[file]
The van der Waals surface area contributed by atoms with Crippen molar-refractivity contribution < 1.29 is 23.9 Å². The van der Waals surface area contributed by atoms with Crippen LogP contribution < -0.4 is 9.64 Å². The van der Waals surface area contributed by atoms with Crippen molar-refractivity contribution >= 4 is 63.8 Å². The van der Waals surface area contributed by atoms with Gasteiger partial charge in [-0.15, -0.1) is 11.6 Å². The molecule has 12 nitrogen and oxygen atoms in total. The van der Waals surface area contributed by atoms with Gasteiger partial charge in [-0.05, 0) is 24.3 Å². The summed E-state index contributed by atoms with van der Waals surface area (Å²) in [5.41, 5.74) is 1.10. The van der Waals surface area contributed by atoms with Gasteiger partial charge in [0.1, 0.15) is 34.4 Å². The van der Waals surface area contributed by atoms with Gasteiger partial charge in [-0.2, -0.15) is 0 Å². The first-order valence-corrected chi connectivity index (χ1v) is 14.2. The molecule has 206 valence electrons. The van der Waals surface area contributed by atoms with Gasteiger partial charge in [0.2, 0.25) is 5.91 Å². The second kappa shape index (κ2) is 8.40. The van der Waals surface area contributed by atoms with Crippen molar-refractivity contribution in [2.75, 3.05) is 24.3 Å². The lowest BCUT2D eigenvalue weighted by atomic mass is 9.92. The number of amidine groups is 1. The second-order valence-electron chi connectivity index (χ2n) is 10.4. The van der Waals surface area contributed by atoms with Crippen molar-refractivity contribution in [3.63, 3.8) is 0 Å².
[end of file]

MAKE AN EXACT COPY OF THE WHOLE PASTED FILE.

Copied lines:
The van der Waals surface area contributed by atoms with Crippen molar-refractivity contribution < 1.29 is 23.9 Å². The van der Waals surface area contributed by atoms with Crippen LogP contribution < -0.4 is 9.64 Å². The van der Waals surface area contributed by atoms with Crippen molar-refractivity contribution >= 4 is 63.8 Å². The van der Waals surface area contributed by atoms with Gasteiger partial charge in [-0.15, -0.1) is 11.6 Å². The molecule has 12 nitrogen and oxygen atoms in total. The van der Waals surface area contributed by atoms with Gasteiger partial charge in [-0.05, 0) is 24.3 Å². The summed E-state index contributed by atoms with van der Waals surface area (Å²) in [5.41, 5.74) is 1.10. The van der Waals surface area contributed by atoms with Gasteiger partial charge in [0.1, 0.15) is 34.4 Å². The van der Waals surface area contributed by atoms with Gasteiger partial charge in [-0.2, -0.15) is 0 Å². The first-order valence-corrected chi connectivity index (χ1v) is 14.2. The molecule has 206 valence electrons. The van der Waals surface area contributed by atoms with Gasteiger partial charge in [0.2, 0.25) is 5.91 Å². The second kappa shape index (κ2) is 8.40. The van der Waals surface area contributed by atoms with Crippen molar-refractivity contribution in [2.75, 3.05) is 24.3 Å². The lowest BCUT2D eigenvalue weighted by atomic mass is 9.92. The number of amidine groups is 1. The second-order valence-electron chi connectivity index (χ2n) is 10.4. The van der Waals surface area contributed by atoms with Crippen molar-refractivity contribution in [3.63, 3.8) is 0 Å².